At the beginning of the twentieth century, famed theologian Abraham Kuyper toured the Mediterranean world and encountered Islam for the first time.
Part travelogue, part cultural critique, On Islam presents a European imperialist seeing firsthand the damage colonialism had caused and the value of a religion he had never truly understood. Here, Kuyper’s doctrine of common grace shines as he displays a nuanced and respectful understanding of the Muslim world. Though an ardent Calvinist, Kuyper still knew that God’s grace is expressed to unbelievers. Kuyper saw Islam as a culture and religion with much to offer the West, but also as a threat to the gospel of Jesus Christ. Here he expresses a balanced view of early twentieth-century Islam that demands attention from the majority world today as well. Essays by prominent scholars bookend the volume, showing the relevance of these teachings in our time.
Lexham Press is pleased to announce the publication of a major series of new translations of Kuyper’s writings in public theology. Created in partnership with the Abraham Kuyper Translation Society and the Acton Institute, the Abraham Kuyper Collected Works in Public Theology will mark a historic moment in Kuyper studies, and we hope it will deepen and enrich the church’s interest and engagement in public theology.
Want the entire 12-volume collection? Get the Abraham Kuyper Collected Works in Public Theology today! You’ll get the first five volumes now, and each new volume will automatically download as they are released.
It would be sufficient to commend this volume to say that it brings to the world the writings on Islam of this extraordinary Christian statesman and intellectual, who treats this great world religion with respect, sensitivity, admiration, and a traveler’s insight, all the while remaining rooted solidly in his deep Christian faith. But it is more: a model of engagement for our world, in which the relationship between Christianity and Islam is critical for the global future. The volume will be invaluable for the Christian engaged with Muslims but also for anyone interested in peace and productive friendship between the world’s great religions.
—Daniel Philpott, Professor of Political Science, University of Notre Dame
Abraham Kuyper’s travelogue volume written at the turn to the twentieth century is an invaluable time capsule for understanding Islam. The issues and problems Kuyper’s saw in the Muslim world in 1907 are still the major issues of the Muslim world today. Kuyper deals with the ‘fears’ that Christians of the Middle East felt from resurgent Islam. Most of the Christian communities he describes either no longer exist or are in exile. He wrote before the Armenian genocide. He deals with the lack of education of women in Islam and their oppression. He saw in the Mahdi of Sudan the same forces we see today in al-Qaeda and the Islamic State. One might say that his understanding of Islam in 1907 far exceeds that of the reflexive multi-culturalism dominant in Europe of the twenty-first century. His reflections on the Russo-Japanese War and its fallout, particularly Muslim expectations of western weakness, are worth the entire volume. Read this book!
—David G. Cashin, Professor of Intercultural Studies, Columbia International University
Abraham Kuyper took the public power of Islam seriously. He did not reduce the complex global faith to a private spirituality, a medieval superstition, or a battle cry. Nor did Kuyper believe that Islam would be quickly overcome by the power of modernity and Western reason. No, Kuyper understood Islam as a complex, pervasive, and potent global force with profound implications for politics, economics, education, science, and the family. Limited and imperfect to be sure, Kuyper’s insightful reflections represent a fascinating window into how a Christian might take Islam’s public and cultural implications seriously. Throughout this text, Kuyper’s many moments of Christian wonder and curiosity at Islam’s historic influence and future potential all model a posture that contemporary Christians would do well to note.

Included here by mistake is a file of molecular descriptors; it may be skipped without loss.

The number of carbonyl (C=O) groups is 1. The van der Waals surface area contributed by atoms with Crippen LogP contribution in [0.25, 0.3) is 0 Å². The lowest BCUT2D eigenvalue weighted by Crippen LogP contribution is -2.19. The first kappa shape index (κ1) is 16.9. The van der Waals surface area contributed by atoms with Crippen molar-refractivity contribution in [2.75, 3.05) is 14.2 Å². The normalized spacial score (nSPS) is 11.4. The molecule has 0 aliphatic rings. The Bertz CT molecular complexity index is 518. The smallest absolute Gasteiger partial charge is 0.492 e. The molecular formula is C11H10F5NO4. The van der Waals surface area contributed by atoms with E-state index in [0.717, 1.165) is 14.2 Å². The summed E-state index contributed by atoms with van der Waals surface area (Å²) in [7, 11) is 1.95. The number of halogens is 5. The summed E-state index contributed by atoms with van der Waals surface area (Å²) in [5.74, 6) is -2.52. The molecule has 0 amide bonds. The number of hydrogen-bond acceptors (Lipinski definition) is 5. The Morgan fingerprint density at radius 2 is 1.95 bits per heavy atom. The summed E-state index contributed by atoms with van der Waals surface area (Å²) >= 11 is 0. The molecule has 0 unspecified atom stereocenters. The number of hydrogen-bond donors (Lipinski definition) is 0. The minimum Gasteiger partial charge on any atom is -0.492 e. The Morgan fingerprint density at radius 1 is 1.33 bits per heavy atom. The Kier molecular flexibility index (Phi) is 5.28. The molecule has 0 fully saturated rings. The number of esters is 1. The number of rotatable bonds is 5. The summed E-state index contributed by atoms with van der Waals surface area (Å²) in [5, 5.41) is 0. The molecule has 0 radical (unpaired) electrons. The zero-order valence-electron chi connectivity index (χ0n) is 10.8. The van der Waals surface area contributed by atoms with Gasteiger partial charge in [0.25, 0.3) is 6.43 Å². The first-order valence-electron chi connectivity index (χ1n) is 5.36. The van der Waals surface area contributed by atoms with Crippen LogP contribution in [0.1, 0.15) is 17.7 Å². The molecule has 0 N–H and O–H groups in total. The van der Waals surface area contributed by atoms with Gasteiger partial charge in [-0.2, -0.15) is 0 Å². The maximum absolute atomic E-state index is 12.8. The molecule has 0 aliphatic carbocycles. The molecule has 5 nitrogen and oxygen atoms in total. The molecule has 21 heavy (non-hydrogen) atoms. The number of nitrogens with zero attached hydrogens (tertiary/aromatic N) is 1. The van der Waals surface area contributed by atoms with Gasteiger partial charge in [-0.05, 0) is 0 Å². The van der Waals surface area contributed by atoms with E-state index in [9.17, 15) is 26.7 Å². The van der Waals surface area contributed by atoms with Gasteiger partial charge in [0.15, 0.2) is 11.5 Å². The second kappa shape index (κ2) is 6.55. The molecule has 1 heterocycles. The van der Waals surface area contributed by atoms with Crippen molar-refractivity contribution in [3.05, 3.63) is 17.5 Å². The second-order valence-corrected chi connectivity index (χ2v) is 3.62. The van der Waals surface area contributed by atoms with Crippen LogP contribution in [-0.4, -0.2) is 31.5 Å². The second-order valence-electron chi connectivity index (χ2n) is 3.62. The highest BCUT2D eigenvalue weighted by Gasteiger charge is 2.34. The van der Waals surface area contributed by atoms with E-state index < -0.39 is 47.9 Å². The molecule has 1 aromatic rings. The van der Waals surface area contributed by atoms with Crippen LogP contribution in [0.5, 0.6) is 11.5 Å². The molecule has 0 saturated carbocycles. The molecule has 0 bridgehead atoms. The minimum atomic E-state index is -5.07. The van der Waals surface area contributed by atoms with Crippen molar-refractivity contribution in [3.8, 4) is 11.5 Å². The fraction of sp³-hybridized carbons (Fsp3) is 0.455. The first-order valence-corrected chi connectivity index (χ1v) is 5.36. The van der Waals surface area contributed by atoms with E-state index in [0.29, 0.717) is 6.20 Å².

—Matthew Kaemingk, Assistant Professor of Christian Ethics, Fuller Theological Seminary
Abraham Kuyper (1837–1920) was one of the most extraordinary individuals of his time. A prolific intellectual and theologian, he founded the Free University in Amsterdam and was instrumental in the development of Neo-Calvinism. He was also an active politician, serving as a member of Parliament in the Netherlands beginning in 1874 and serving as Prime Minister from 1901 to 1905.
At this intersection of church and state, he devoted much of his writing towards developing a public theology. His passion was to faithfully understand and engage culture through a Christian worldview. The most famous example is his articulation of the doctrine of common grace. His work has influenced countless others, including Francis Schaeffer, Cornelius Van Til, and Alvin Plantinga.
Jordan J. Ballor (ThD, University of Zurich; PhD, Calvin Theological Seminary) is a research fellow at the Acton Institute and serves as executive editor of the Journal of Markets and Morality. He is also associate director of the Junius Institute for Digital Reformation Research at Calvin Theological Seminary.
Melvin Flikkema (PhD, Fuller Theological Seminary) is Senior Advisor at the Acton Institute. He coordinated the translation of the Abraham Kuyper Collected Works in Public Theology. He was previously the Provost of Kuyper College.